Title: Natural and Anthropogenic 236U in Environmental Samples
Authors: STEIER P.BICHLER MaxFIFIELD L. KeithGOLSER RobinKUTSCHERA WalterPRILLER AlfredQUINTO FrancescaRICHTER STEPHANSRNCIK M.TERRASI PhilippoWACKER LukasWALLNER A.WALLNER G.WILCKEN Klaus M.WILD Eva Maria
Citation: NUCLEAR INSTRUMENTS & METHODS IN PHYSICS RESEARCH SECTION B-BEAM INTERACTIO vol. 266 p. 2246-2250
Publisher: ELSEVIER SCIENCE BV
Publication Year: 2008
JRC Publication N°: JRC43107
ISSN: 0168-583X
URI: http://publications.jrc.ec.europa.eu/repository/handle/JRC43107
DOI: 10.1016/j.nimb.2008.03.002
Type: Articles in Journals
Abstract: When thermal neutrons are captured by 235U, there is about a 15% probability that 236U (t1/2 = 2.3×107 a) is produced (85% leads to fission). While anthropogenic 236U is therefore present in spent nuclear fuel at levels of 236U/U up to 10-2, estimates for the natural ratio in the pre-anthropogenic environment range from 10-14 (with a few mg/kg U in rock) to 10-10 (uranium mineral). Since the implementation of 236U measurements at VERA in 2002, we have investigated 236U/U isotopic ratios in various environmental samples and found natural isotopic ratios: in uranium reagents separated before the onset of human nuclear activities, in uranium ores from various origins, and in water from a subsurface well with high uranium content in Bad Gastein, Austria. We verified our method by dilution series both for small isotopic ratios and for small samples sizes, suggesting a detection limit below 5×10-12 for samples of 0.5 mg U. Chemistry blanks of ~2×107 atoms 236U per sample limit the sensitivity for smaller samples. Whereas the river sediments from Garigliano river (Southern Italy) were close to this limit, an anthropogenic contamination was clearly visible in soil and rivulet samples from Salzburg, Austria. Additionally, we normalized our natural in-house standard Vienna-KkU against a certified reference material (IRMM REIMEP-18 A). The paper combines newly measured and previously published data to provide a survey of anthropogenic and natural 236U in the environment, and compares the results with calculated estimates.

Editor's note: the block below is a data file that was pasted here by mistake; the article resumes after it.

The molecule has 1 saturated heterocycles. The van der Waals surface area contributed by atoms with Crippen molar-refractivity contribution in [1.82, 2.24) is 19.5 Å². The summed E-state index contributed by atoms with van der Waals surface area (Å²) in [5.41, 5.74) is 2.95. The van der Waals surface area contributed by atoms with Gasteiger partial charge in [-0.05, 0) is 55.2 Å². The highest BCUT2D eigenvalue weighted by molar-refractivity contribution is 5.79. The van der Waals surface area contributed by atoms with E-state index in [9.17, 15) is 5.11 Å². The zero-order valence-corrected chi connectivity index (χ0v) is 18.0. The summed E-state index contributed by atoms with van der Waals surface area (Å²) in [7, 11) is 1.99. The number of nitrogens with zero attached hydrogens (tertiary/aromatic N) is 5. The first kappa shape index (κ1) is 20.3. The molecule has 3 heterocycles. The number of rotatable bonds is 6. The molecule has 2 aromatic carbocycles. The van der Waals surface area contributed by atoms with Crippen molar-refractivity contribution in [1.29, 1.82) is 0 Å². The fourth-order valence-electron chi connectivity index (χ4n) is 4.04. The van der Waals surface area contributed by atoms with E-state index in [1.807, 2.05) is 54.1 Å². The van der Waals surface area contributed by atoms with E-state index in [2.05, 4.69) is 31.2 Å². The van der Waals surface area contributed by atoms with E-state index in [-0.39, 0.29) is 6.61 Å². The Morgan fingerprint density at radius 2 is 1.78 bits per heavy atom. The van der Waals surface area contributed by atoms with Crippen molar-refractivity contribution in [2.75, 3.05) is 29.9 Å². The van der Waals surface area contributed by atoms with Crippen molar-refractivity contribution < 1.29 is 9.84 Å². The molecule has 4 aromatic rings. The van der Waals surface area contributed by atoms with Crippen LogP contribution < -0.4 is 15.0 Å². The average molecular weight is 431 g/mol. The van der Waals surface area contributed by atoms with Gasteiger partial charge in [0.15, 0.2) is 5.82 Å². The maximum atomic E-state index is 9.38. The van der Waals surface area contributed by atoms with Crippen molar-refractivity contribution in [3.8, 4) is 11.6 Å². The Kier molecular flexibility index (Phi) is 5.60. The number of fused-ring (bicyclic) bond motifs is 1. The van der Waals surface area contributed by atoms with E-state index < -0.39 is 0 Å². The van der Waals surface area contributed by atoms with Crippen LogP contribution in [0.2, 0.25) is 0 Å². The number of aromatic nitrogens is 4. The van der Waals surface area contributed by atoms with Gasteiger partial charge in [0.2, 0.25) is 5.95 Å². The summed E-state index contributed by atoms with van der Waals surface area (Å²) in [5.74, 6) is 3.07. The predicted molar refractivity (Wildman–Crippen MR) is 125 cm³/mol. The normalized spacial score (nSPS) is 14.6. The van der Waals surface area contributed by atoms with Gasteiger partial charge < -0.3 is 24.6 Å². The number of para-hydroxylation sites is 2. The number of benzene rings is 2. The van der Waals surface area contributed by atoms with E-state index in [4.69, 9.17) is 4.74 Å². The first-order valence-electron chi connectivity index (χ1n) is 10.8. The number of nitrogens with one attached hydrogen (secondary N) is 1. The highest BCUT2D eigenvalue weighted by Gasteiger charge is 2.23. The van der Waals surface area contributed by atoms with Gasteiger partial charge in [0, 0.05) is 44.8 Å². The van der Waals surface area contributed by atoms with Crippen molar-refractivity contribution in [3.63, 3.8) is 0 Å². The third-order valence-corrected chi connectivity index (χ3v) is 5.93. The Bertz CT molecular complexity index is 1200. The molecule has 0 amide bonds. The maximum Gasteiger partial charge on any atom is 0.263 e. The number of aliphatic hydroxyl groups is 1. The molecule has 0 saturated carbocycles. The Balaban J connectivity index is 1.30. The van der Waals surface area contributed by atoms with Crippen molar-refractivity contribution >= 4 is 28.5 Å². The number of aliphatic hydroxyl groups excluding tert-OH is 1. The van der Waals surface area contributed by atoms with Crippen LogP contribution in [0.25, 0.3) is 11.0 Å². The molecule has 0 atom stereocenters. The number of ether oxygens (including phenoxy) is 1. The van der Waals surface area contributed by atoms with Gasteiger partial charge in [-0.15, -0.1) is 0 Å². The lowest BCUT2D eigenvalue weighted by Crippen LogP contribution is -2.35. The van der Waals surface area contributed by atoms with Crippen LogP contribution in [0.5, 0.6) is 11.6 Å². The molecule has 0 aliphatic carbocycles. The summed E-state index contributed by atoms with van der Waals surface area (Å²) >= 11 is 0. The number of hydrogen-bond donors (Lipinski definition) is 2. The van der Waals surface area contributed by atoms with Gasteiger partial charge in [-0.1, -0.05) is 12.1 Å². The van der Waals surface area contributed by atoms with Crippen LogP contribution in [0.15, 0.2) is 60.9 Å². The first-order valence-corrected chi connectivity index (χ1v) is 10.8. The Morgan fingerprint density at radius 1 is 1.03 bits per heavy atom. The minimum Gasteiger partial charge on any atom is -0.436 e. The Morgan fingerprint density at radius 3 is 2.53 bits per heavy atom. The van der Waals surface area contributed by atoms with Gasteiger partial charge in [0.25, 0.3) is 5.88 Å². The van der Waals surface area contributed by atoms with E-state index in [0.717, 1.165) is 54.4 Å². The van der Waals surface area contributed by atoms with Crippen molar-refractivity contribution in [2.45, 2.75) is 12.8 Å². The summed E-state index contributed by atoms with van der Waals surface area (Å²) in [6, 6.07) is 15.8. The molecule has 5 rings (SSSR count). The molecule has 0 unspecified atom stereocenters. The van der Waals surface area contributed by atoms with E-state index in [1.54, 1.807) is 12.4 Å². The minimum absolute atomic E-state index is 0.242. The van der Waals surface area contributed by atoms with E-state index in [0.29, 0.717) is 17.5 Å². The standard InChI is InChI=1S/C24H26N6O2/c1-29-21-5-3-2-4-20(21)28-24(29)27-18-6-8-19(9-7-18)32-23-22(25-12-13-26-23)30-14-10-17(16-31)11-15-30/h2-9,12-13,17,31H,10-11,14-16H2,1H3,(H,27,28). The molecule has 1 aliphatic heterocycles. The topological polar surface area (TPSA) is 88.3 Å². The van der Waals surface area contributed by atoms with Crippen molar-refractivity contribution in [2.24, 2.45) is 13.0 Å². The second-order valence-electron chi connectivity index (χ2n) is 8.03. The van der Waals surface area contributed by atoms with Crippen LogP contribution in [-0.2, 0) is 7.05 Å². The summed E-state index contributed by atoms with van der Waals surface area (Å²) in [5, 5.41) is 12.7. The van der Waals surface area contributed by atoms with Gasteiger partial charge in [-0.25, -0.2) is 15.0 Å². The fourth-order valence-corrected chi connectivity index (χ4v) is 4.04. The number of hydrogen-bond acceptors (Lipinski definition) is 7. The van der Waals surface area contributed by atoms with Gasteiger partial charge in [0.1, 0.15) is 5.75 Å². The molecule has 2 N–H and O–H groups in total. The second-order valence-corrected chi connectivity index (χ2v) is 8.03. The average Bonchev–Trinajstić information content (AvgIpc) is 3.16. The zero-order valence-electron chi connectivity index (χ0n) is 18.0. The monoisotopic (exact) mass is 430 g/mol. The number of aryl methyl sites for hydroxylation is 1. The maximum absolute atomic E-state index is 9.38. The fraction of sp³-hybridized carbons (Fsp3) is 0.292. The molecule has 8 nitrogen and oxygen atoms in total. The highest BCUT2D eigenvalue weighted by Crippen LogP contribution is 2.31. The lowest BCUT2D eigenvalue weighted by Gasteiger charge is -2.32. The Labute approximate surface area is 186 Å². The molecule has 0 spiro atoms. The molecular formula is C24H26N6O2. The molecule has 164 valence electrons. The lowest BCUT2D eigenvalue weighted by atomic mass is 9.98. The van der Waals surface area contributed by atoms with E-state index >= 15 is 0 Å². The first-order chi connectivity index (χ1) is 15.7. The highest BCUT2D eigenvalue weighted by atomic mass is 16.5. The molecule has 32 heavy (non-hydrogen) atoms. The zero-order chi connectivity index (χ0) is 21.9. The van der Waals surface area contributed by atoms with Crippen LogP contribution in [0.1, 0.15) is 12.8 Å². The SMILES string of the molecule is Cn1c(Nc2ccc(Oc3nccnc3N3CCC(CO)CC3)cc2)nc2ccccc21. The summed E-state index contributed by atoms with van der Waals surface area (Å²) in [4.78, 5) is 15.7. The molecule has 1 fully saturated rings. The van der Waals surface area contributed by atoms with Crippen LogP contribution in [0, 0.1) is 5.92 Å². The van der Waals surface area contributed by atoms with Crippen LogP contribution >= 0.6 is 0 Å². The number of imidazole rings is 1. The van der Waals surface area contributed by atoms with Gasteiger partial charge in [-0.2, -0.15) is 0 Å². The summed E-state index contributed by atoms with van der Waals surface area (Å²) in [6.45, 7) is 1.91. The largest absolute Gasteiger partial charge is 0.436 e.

JRC Institute:Institute for Reference Materials and Measurements

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